Skipper Canteen - Jungle Cuisine Revisited

by Roan Poulter, contributing writer
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I wrote a review some months back about the grand opening of the Skipper Canteen. Since then, the restaurant's menu has gone through some re-imagining, so I thought it would be prudent to review it again to see if the changes were for the better or the worse.

From the outside, nothing much has changed at all. I still believe that the happiest servers in the whole of Walt Disney World are standing at the podium of the Skipper Canteen. Whether this is some forced animation because of the Jungle Cruise or just a hiring anomaly, it is noticeable and appreciated. Also worth noting is that a table can often be found on the same day, a unique offering in a park where sit-down meals often require months of planning.

Inside, the décor is still fantastic. It saddens me to watch so many diners eating and leaving without ever giving themselves a tour of the innumerable "in jokes" that adorn the walls. If you've ever been on the Jungle Cruise, you'll get the jokes.


So many details adorn the walls with Skipper humor. Photo by Roan Poulter.

When our server brought out our menu with a smattering of that Jungle Cruise humor, we finally saw the much-ballyhooed changes. The menu is completely different; in fact, bearing at first glance few of the same choices. However, on a closer inspection, very little has actually changed. Names have been altered, but the dishes themselves remain. I pointed this out to our server, who assured me that with the name changes, several spice and/or taste components had been improved since our last meal. At that moment I was torn. The scientist within me urged an ordering of the same dishes to see if his claims were true. However, the cheapskate in me wanted to order some new items to expand the overall review matrix I have been chewing my way through for over a year.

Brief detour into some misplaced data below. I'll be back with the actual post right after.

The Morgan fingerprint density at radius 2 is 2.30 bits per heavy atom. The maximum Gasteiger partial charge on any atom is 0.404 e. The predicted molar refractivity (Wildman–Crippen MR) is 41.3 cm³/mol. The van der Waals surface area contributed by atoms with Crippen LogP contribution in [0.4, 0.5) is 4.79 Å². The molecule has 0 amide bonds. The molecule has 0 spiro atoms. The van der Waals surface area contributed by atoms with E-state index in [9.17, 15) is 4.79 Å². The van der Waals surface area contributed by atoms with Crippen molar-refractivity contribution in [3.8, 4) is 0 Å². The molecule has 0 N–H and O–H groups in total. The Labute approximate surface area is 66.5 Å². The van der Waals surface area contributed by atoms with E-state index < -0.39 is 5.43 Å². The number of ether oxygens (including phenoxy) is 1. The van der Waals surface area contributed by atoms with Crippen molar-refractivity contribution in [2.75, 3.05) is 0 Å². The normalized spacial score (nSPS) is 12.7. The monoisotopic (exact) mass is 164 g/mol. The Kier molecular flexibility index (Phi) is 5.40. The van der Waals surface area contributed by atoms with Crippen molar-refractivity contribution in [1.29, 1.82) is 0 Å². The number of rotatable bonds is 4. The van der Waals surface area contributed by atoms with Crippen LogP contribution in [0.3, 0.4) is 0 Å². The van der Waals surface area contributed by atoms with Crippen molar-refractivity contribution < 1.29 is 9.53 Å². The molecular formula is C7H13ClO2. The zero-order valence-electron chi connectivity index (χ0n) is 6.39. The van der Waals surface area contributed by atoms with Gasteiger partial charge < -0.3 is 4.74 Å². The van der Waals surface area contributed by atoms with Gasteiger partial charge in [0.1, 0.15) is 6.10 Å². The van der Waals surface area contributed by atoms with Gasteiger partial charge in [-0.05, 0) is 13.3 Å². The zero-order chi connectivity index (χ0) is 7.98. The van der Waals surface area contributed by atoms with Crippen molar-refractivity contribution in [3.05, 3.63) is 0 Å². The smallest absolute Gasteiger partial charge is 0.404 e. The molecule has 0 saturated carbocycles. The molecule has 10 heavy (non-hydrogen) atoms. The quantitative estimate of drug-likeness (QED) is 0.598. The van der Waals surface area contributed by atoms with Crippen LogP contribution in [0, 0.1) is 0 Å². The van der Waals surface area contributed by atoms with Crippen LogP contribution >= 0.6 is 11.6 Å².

Happy servers bring food and bad puns directly to your table. Photo by Roan Poulter.

Bread and fenugreek-infused honey start the show. The bread is much improved since our last visit, but I cannot say that I enjoy the honey. It seems to me that the addition of something as simple as oil and balsamic vinegar could give a second choice for a minimal investment.


Bread and fenugreek-infused honey are served first. Photo by Roan Poulter.

We started with the S.E.A. shu mai, touted as a legendary blend of pork, shrimp, edamame beans, and spices wrapped in gyoza skin then steamed. The shu mai dumplings were soft, yielding to bites like gyoza, but with a more substantive filling. There are many flavors, but the overall savory pork and spices dominate. This dish was a very tasty appetizer for all of us.


The shu mai was a highlight of our meal. Photo by Roan Poulter.

We split the char siu pork described as marinated grilled pork served with Chinese broccoli and jasmine rice. I might lean toward over-marinated as the sauce overpowered the subtle pork. However, the meat was tender and well-prepared. The Chinese broccoli was unique and cooked appropriately.


Tender pork with a unique vegetable, Chinese broccoli. Photo by Roan Poulter.

Nile Nellie's Noodle Bowl with chicken contains rice noodles in broth served with jalapeños and fresh herbs. The broth has taken a significant stride forward, and has left behind the traditional pho flavors. I applaud their choice; this dish is significantly better than it was last time. The multiple meat choices are gone, and a shift to focus on the single flavor profile seems to have yielded something unique and tasty.


The noodle bowl no longer contains oodles of noodles, but was enough for us. Photo by Roan Poulter.

Having saved room for dessert, we tried the coconut bar with pineapple-basil compote and vanilla cream. This dessert is a vanilla chiffon cake covered with coconut and lime-white chocolate ganache. It resembles a stick of butter with white sugar kisses and pineapple ornamentation. The coconut bar is a rich and decadent dessert; each bite was filled with fresh pineapple, coconut cake, a glorious sugary sweetness, and a hint of basil. There isn't a lot of territory on this dessert, much less split three ways, but it lingers on the mind like kisses from an angel.


A tasty bit of dessert, wish we had ordered two. Photo by Roan Poulter

Our ratings are as follows:

Dad (41): 4.8 of 5 – Remains a masterful tie in of theming, absolutely brilliant. The menu is better than before. I do wish they had something other than the fenugreek honey to accompany the bread.

Daughter (17): 4.8 of 5 – Sitting at the butterfly table still hasn't happened. Not sure if there's a way to reserve it.

Son (15): 4.8 of 5 – The char siu pork was excellent.

Comments

  1. By carolinakid

    My boyfriend and I ate at Skipper Canteen last November at lunchtime with a minimal wait and we thoroughly enjoyed ourselves. So glad the menu hasn't been dumbed down since then.

  2. By GrumpyPete

    The multiple meat choices are gone

    So, no more duck? Bummer. I had the duck version in January and although it was very good, it did lack a bit in quantity of duck. That said, Skipper Canteen will remain my new favourite table serve restaurant in the Magic Kingdom.

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